My first real introduction to the PC gaming world did not occur until a friend recommended that I check out a game called Diablo by a few guys at Blizzard Entertainment. At that time, all of my gaming took place on consoles, and the only PC gaming I had done was playing either Wolfenstein 3D or Doom. I was by no means hooked on computer games, and I didn't even know what type of game Diablo actually was. After installing the game, I was immediately hooked and my passion for all things Blizzard began. What happened? The immediate rewards and quick action created an unparalleled level of excitement, and the dark storyline drew me in further. Unfortunately, I have not seen any game come close to reproducing this experience in ten years; until now that is.
When I first heard that I would be checking out a game called The Witcher by CD Projekt, I wasn't all that excited. Sure, it was a role-playing game, but that market has been saturated for years and few new games in it excite me these days. Which is why I was completely shocked and happily surprised when I left CD Projekt's booth after another long day at the convention center. Not only did this game have a deep and dark storyline, great action-RPG gameplay and impressive graphics, but it also seemed like it would exceed my expectations for any PC game being released this year.
Although CD Projekt may not be well known in North America, they are a prominent Polish publisher of games such as Baldur's Gate, Diablo, Neverwinter Nights and many others. The Witcher marks their first development effort and has been in the works since September 2003. It is based on the dark fantasy world of Polish author Andrejz Sapkowski in which the hero, Geralt, has been trained since childhood to become a witcher (slayer of monsters). This training involved both physical aspects, as well as magical experiments which have molded Geralt into a killing machine lacking emotions and capable of wielding either swords or spells to destroy his enemies. The story revolves around Geralt and his quest to regain his memory.
The Witcher's long list of features include combo sequences for fights, 250 special abilities and a non-linear plot which forces the player to make moral decisions throughout his or her quest in the game. These decisions blur the distinction between good and evil, and have an effect on how NPCs react to Geralt, as well as to how his mission progresses and eventually ends. CD Projekt has stated that through the series of choices, no two gameplay experiences will be the same and that there are three different endings to the story based on a player's course of action. The main game will take the average gamer about 30 hours to complete, with optional side quests adding around 50 hours.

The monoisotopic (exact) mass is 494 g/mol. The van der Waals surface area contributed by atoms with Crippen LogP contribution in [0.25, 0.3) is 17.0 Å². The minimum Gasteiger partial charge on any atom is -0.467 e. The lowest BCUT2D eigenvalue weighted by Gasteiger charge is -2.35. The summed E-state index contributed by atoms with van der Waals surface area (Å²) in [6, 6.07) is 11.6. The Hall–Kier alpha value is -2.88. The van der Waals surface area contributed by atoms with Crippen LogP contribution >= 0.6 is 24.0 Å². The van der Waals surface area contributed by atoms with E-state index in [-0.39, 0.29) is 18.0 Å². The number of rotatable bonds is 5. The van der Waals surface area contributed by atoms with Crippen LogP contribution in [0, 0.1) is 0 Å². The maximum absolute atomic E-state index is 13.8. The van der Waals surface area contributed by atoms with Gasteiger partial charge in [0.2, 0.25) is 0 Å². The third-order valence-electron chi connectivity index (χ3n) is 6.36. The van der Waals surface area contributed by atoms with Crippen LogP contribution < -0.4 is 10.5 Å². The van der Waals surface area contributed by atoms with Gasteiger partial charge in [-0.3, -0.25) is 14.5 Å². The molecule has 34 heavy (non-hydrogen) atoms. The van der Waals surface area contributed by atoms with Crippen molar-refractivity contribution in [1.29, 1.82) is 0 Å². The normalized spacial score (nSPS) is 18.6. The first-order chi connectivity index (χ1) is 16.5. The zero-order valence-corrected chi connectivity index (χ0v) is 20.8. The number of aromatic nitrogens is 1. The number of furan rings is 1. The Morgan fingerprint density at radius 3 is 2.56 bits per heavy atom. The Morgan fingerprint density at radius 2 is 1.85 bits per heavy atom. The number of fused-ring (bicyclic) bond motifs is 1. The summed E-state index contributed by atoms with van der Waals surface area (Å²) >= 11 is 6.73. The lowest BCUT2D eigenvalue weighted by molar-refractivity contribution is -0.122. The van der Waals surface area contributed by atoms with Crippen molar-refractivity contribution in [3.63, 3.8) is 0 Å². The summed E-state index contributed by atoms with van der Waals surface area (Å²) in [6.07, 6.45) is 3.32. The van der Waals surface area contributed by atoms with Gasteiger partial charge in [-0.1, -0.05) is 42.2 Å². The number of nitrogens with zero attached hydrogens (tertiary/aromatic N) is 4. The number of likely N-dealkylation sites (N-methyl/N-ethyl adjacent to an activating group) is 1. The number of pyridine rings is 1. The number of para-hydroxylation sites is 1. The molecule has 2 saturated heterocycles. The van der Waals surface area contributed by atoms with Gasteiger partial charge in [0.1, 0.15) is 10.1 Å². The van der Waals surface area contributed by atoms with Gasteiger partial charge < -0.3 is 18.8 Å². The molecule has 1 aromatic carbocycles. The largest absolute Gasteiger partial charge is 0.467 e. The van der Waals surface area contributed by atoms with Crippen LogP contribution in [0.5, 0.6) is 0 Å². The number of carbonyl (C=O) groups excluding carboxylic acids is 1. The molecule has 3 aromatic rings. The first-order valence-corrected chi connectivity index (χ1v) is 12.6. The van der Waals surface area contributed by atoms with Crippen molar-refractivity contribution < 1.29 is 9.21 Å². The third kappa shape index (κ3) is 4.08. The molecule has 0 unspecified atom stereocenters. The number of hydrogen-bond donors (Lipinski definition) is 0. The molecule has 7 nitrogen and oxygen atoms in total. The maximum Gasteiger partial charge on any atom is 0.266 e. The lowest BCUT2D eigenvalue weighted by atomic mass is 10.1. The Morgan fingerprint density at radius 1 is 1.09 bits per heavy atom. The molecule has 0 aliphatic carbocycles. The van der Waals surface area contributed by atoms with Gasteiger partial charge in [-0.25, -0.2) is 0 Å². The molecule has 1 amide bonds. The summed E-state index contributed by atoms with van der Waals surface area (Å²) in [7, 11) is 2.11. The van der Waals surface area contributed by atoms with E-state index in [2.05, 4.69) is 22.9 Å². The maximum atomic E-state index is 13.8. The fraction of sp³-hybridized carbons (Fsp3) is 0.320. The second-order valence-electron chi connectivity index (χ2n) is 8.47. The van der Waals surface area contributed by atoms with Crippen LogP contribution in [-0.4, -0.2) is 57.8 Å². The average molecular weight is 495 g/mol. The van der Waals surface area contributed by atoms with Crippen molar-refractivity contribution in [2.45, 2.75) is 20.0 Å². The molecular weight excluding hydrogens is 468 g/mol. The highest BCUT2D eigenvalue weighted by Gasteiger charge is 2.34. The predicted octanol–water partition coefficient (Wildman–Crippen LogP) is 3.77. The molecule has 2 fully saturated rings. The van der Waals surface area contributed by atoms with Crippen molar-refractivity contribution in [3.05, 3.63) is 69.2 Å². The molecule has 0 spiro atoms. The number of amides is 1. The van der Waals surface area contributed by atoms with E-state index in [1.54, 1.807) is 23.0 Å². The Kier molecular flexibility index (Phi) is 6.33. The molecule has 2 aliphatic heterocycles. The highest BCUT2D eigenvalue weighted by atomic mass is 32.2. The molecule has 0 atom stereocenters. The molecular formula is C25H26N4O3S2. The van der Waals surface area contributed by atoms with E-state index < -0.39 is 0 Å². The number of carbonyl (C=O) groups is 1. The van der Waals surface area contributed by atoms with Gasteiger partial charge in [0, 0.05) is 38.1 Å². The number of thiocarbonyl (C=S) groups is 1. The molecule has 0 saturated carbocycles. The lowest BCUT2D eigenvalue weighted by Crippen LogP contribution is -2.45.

The graphics in the game are simply stunning. Through the use of a highly modified BioWare Aurora Engine, The Witcher features a rich 3D environment that attempts to immerse players in Sapkowski's world. The animations for Geralt have been motion captured, and, in what is highly unique in the RPG genre, NPCs go about their daily lives as the days pass by. This means that as the sun rises and sets they will not always be in the same place, standing around and waiting to sell items to players or to talk to them. Although I do not know how well this will work in practice, these all add to the incredible sense of realism offered in this game.
Since the developers are attempting to target both the casual and hardcore gamer alike, players can interact completely through the use of the mouse in the game. A simple, yet highly effective menu system appears in the area immediately around the main character, allowing for quick choices in the heat of battle. Some gamers may prefer to use the standard WASD keys for movement, as well as keyboard hotkeys for making selections, which is also an option.
After seeing this game for a relatively short period of time, I still have to say that I am extremely excited about the hard work CD Projekt has done. The realistic storyline and graphics are incredible, and the quick action expected from an action RPG is still there. This seems to be the perfect balance between the two. However, I do not know how I feel about making selections from pre-defined choices in a game of this type, but I am confident that it will be implemented in a good manner. The Witcher is definitely one game I'll be checking into again later this year.